But the storm is now well northwest of the region where rescue efforts are nearing the two-week mark. The death toll is officially at 36, with more than 100 people still unaccounted for.
Stacie Dawn Fang, 54, was the first victim identified in the condo collapse. She was the mother of Jonah Handler, a 15-year-old boy who was pulled alive from the rubble in a dramatic rescue as he begged rescuers, “Please don’t leave me.”
Antonio Lozano, 83, and Gladys Lozano, 79, were confirmed dead by Mr. Lozano’s nephew, Phil Ferro, the chief meteorologist on WSVN Channel 7 in Miami. Mr. Ferro wrote on Instagram: “They were such beautiful people. May they rest in peace.”
Luis Andres Bermudez, 26, lived with his mother, Ana Ortiz, 46, and stepfather, Frank Kleiman, 55. Mr. Bermudez’s father confirmed his son’s death on social media, writing in Spanish: “My Luiyo. You gave me everything … I will miss you all of my life. We’ll see each other soon. I will never leave you alone.”
Manuel LaFont, 54, was a businessman who worked with Latin American companies. His former wife, Adriana LaFont, described him as “the best dad.” Mr. LaFont’s son, 10, and daughter, 13, were with Ms. LaFont when the building collapsed.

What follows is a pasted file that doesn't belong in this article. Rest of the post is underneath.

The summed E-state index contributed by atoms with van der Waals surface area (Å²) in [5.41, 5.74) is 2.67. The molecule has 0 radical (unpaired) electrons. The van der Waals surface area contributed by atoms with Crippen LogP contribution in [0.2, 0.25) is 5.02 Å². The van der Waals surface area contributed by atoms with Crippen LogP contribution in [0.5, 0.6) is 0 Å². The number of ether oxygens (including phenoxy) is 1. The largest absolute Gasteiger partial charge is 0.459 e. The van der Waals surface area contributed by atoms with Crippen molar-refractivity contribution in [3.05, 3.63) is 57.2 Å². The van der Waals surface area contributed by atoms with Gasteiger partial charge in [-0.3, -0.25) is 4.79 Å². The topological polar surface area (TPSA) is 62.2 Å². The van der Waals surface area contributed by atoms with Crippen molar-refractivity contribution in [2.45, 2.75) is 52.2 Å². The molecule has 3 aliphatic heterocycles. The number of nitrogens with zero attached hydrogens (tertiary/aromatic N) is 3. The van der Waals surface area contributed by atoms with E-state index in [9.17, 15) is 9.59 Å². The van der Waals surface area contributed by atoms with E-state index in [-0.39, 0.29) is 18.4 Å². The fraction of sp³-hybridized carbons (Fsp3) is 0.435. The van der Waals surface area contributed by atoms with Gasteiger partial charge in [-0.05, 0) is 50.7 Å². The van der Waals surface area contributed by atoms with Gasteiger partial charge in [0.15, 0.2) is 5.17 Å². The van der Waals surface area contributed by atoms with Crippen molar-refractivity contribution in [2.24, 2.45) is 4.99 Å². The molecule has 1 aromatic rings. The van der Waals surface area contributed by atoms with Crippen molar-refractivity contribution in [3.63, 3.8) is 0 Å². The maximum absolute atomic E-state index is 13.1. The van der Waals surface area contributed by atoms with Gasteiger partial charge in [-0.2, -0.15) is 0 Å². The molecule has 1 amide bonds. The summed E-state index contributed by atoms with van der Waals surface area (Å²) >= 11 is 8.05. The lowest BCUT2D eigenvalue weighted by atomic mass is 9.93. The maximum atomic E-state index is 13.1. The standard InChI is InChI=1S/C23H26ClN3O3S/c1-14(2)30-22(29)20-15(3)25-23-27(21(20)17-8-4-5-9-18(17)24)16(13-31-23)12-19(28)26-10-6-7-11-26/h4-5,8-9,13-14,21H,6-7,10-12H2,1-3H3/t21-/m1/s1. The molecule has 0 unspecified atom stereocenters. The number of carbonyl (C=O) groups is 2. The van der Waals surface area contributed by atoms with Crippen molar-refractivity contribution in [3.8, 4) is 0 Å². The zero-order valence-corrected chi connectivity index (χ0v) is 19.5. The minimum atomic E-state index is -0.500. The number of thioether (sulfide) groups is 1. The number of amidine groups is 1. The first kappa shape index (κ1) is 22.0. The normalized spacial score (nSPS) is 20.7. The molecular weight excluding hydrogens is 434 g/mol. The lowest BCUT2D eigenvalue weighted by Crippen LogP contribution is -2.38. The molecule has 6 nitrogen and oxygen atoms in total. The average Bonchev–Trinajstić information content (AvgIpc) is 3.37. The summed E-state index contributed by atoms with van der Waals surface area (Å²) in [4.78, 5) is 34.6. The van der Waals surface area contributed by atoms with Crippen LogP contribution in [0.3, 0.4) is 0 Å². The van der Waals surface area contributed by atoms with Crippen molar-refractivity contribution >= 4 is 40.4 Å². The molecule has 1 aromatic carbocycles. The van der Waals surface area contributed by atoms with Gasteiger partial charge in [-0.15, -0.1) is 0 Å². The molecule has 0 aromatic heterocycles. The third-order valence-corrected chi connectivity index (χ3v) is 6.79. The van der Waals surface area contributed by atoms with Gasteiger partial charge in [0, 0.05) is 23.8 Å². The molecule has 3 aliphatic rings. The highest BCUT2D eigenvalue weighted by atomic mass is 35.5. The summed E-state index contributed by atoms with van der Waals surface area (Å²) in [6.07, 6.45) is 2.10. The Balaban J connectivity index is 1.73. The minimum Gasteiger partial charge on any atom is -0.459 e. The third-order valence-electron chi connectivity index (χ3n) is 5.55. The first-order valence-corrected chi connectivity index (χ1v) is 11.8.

Andreas Giannitsopoulos, 21, was in South Florida visiting Mr. LaFont, a close friend of his father’s. He was studying economics at Vanderbilt University and had been a decathlon athlete at his high school. An image of him is on a mural outside the school’s athletic facility.
Leon Oliwkowicz, 80, and Cristina Beatriz Elvira, 74, were from Venezuela and had recently moved to Surfside, according to Chabadinfo.com, which said they were active in the Orthodox Jewish community in greater Chicago, where one of their daughters lives.
Marcus Joseph Guara, 52, lived with his wife, Anaely Rodriguez, 42, and their two daughters, Lucia Guara, 10, and Emma Guara, 4. Mr. Guara was remembered as a kind and generous man, a godfather to twins and a fan of hard rock music.
Hilda Noriega, 92, was a longtime resident of Champlain Towers South who enjoyed traveling and whose family described her “unconditional love.” Hours before the collapse, she attended a celebration with relatives.